HSS teams across Iraq plan for new rounds of Data Collection and Community Engagement
PAX and its local partners are busy preparing for new rounds of both data collection and community engagement across Iraq through our Human Security Survey (HSS) initiative. PAX staff held two trainings to support our field teams in June and July.
The first was a two-day workshop for our partners in Basra and Kirkuk governorates to build and practice facilitation skills. Participants were members of our data collection teams who contributed to our recent round of data collection in April 2019. The purpose of the training was to help both teams prepare for the upcoming community engagement phase whereby they will bring the research results back to communities to both validate the findings and discuss key priorities and opportunities for how to improve the protection environment.
Together we discussed a variety of key skills and tools associated with effective facilitation, from managing difficult conversations to guiding decision-making processes. Participants also had a lot of opportunities to practice these skills through interactive exercises and scenarios. The teams also had an opportunity to test out our new interactive online dashboard [see links on the right of this page] and practice using it to craft event agendas tailored to different audiences.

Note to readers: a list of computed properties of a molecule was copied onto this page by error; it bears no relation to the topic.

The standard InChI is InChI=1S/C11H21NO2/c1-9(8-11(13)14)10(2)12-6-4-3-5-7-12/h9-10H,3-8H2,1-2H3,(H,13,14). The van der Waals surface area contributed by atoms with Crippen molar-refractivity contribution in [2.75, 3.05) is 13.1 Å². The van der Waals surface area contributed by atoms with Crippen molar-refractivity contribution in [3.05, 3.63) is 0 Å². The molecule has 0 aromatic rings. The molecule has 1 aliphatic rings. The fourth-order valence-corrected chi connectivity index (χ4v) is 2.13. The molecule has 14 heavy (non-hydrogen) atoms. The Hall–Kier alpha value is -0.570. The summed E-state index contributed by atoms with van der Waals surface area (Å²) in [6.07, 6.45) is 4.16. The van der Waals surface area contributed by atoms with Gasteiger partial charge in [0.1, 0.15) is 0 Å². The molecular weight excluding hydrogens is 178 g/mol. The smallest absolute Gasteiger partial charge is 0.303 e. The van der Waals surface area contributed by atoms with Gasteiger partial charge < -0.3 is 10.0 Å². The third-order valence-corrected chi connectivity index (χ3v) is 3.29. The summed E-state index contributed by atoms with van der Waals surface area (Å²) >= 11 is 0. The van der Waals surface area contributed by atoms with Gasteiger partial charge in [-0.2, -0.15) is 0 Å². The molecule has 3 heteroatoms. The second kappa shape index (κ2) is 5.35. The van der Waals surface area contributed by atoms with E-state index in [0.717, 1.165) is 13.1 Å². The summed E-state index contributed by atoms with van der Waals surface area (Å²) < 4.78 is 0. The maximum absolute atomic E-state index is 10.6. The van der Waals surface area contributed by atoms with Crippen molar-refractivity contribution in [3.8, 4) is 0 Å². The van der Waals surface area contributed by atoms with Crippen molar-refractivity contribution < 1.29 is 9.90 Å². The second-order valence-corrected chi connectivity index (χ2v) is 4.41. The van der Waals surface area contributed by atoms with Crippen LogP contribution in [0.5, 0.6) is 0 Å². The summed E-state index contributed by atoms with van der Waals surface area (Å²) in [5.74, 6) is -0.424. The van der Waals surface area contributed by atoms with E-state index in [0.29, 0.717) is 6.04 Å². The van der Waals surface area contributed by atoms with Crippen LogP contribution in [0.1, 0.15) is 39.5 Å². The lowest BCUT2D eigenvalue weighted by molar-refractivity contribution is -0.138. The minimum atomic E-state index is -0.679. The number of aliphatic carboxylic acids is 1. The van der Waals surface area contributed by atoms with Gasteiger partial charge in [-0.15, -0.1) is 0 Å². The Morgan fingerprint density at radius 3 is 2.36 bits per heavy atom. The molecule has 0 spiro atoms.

Look out for updates in the coming weeks and months as our facilitators organise events across Basra and Kirkuk to build understanding about the experiences and priorities of civilians, and engage with authorities to advocate for meaningful action to improve the protection environment.
Just a few weeks later, PAX invited a new team of enumerators from Salahaddin to join for a training in data collection fundamentals. The 16 enumerators came from all across the governorate with varying levels of previous experience in conducting quantitative research, but all left with the skills and knowledge necessary to conduct surveys for the HSS.
The trainees learned about research ethics, conflict- and gender-sensitive data collection, random selection procedures, digital security and mobile phone best practices, dealing with resistance, communication and security protocols, and other key topics. They also had a lot of opportunities to practice conducting interviews in a variety of different circumstances.
The Salahaddin team will begin data collection in August, and aim to conduct between 600 and 750 interviews within just two to three weeks. Stay tuned for stories and photos from the fieldwork, and we and our partners will look forward to sharing the survey findings this autumn.
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Date of publication:
Aug 20, 2019